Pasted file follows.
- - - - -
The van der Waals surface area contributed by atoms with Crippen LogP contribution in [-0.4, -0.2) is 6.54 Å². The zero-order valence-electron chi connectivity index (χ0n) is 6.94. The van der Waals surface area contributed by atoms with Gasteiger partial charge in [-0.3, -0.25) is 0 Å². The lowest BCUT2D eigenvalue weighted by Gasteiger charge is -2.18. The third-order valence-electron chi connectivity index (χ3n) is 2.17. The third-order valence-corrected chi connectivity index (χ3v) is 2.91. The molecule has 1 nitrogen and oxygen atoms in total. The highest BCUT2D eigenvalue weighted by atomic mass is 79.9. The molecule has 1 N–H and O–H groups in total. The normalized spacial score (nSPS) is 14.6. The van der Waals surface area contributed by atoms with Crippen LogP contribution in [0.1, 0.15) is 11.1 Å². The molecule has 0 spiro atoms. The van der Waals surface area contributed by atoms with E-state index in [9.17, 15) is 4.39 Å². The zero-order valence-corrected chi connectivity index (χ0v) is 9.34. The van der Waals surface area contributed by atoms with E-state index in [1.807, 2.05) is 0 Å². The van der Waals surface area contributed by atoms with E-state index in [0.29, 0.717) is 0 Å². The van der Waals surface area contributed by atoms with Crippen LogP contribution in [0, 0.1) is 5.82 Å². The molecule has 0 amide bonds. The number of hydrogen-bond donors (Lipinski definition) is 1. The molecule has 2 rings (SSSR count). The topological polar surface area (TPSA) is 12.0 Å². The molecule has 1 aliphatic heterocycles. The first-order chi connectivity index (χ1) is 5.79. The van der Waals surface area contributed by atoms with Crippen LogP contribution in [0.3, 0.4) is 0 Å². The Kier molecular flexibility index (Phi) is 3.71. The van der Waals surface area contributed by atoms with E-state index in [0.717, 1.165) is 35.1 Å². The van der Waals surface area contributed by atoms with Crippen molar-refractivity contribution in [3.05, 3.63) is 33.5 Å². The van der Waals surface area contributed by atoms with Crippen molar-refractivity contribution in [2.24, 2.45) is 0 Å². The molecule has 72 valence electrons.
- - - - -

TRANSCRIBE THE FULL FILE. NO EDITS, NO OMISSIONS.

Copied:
The van der Waals surface area contributed by atoms with Crippen LogP contribution in [-0.4, -0.2) is 6.54 Å². The zero-order valence-electron chi connectivity index (χ0n) is 6.94. The van der Waals surface area contributed by atoms with Gasteiger partial charge in [-0.3, -0.25) is 0 Å². The lowest BCUT2D eigenvalue weighted by Gasteiger charge is -2.18. The third-order valence-electron chi connectivity index (χ3n) is 2.17. The third-order valence-corrected chi connectivity index (χ3v) is 2.91. The molecule has 1 nitrogen and oxygen atoms in total. The highest BCUT2D eigenvalue weighted by atomic mass is 79.9. The molecule has 1 N–H and O–H groups in total. The normalized spacial score (nSPS) is 14.6. The van der Waals surface area contributed by atoms with Crippen LogP contribution in [0.1, 0.15) is 11.1 Å². The molecule has 0 spiro atoms. The van der Waals surface area contributed by atoms with E-state index in [9.17, 15) is 4.39 Å². The zero-order valence-corrected chi connectivity index (χ0v) is 9.34. The van der Waals surface area contributed by atoms with E-state index in [1.807, 2.05) is 0 Å². The van der Waals surface area contributed by atoms with E-state index in [0.29, 0.717) is 0 Å². The van der Waals surface area contributed by atoms with Crippen LogP contribution in [0, 0.1) is 5.82 Å². The molecule has 0 amide bonds. The number of hydrogen-bond donors (Lipinski definition) is 1. The molecule has 2 rings (SSSR count). The topological polar surface area (TPSA) is 12.0 Å². The molecule has 1 aliphatic heterocycles. The first-order chi connectivity index (χ1) is 5.79. The van der Waals surface area contributed by atoms with Crippen LogP contribution in [0.3, 0.4) is 0 Å². The Kier molecular flexibility index (Phi) is 3.71. The van der Waals surface area contributed by atoms with E-state index in [0.717, 1.165) is 35.1 Å². The van der Waals surface area contributed by atoms with Crippen molar-refractivity contribution in [3.05, 3.63) is 33.5 Å². The van der Waals surface area contributed by atoms with Crippen molar-refractivity contribution in [2.24, 2.45) is 0 Å². The molecule has 72 valence electrons.